70%, 80%, 99.9%, 100% Renewables — Study Central

Solar panel, wind turbine & globe via Shutterstock

A number of research teams have tackled the whole “how much could (or should) renewable energy power our grid?” question. Of course, the regions studied, goals of the studies, technology assumptions, and other parameters have varied, so the studies come to various conclusions. Here are some of the most notable studies I’ve seen:

Country-, region-, city-, county-, and mode-specific studies can also be found here.

Of course, there are already countries getting high penetration levels of wind and solar power:

“Comparing finite and renewable planetary energy reserves (Terawatt‐years). Total recoverable reserves are shown for the finite resources. Yearly potential is shown for the renewables.”

Finite energy reserves and annual renewable planetary energy reserves (Terawatt‐years). In other words, total known and recoverable reserves are shown for the finite resources (coal, uranium, petroleum, and natural gas), while yearly potential is shown for the renewables.

And for some studies on the theoretical potential of renewable energy, you can also check out:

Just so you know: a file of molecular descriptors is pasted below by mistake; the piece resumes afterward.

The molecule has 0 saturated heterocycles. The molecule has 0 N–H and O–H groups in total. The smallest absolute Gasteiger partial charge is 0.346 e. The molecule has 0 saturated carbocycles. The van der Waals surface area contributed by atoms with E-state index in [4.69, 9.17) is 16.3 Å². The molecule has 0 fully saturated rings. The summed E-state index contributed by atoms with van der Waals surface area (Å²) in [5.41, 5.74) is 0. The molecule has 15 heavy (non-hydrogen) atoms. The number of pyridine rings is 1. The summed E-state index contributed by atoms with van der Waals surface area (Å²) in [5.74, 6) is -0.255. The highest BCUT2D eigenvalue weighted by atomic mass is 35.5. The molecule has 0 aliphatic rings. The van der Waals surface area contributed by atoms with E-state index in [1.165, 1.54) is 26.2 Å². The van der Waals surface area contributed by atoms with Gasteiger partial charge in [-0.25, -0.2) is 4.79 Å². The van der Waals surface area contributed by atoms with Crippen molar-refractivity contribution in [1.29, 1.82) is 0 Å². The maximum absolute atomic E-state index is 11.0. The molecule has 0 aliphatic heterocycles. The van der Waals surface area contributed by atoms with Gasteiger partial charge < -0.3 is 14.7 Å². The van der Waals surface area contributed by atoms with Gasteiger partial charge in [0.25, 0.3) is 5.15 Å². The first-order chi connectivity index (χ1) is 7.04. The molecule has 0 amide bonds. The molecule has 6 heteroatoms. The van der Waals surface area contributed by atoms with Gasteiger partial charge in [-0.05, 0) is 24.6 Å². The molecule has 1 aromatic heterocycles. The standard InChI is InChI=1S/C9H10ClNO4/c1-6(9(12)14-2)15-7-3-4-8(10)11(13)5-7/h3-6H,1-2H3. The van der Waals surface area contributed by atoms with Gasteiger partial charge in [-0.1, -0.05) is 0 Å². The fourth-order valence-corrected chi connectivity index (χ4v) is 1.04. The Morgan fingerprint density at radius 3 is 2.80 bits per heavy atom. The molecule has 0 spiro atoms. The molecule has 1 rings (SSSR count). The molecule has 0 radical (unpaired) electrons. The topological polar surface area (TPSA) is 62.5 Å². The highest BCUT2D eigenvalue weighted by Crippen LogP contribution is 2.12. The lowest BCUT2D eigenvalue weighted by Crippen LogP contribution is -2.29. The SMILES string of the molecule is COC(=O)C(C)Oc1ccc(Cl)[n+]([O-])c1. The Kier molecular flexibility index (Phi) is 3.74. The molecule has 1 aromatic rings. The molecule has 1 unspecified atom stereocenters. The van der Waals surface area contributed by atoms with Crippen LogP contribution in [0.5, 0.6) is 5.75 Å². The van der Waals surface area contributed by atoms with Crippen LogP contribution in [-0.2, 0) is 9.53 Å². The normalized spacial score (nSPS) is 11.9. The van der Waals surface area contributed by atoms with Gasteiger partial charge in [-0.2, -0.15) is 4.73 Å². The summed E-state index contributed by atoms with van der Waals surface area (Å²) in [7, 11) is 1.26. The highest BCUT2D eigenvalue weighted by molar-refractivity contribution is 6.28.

Top image via Shutterstock

  • Joris75

    100% RE may be nice to have, but what we need is 100% zero-carbon energy. Striving for 100% RE is inefficient because it leaves out nuclear power. We can’t afford inefficient solutions to the climate crisis. We are already late to solving the problem. The IPCC recommends quadrupling nuclear power in order to succeed in limiting global warming to 2°C.

    • Bob_Wallace

      ” The IPCC recommends quadrupling nuclear power”

      Bad advice. Nuclear is far more expensive than renewable generation and takes many years longer to bring online. Years during which we could avoid burning fossil fuels.

      Cheaper, quicker, safer – renewable energy.

      • Joris75

        I love how you attack the IPCC. I love how that makes you look like a regular climate denialist idiot. I love how you don’t seem to realise that.

        Keep doing what your doing, champ. You have my blessing.

        • Bob_Wallace

          Joris, can you not do simple math? You know, figure out that 15c/kWh is more than 4c/kWh?

          Do you understand the basics of economics? How increasing the cost of electricity would hurt our economy?

          Can you understand how installing a wind or solar farm in a year allows us to shut down coal use far sooner than building a nuclear reactor that may take 6 to 15 years to bring online?

          Don’t be calling me an idiot when you show no ability to grasp even simple concepts.

          And don’t call anyone names on this site. We don’t go there.

          • Joris75

            No wind farm or solar farm can shut down a coal plant. Not without a new coal plant to back up the wind or solar farm. That is why Germany builds new coal plants: because wind or solar do NOT replace fossil fuel plants.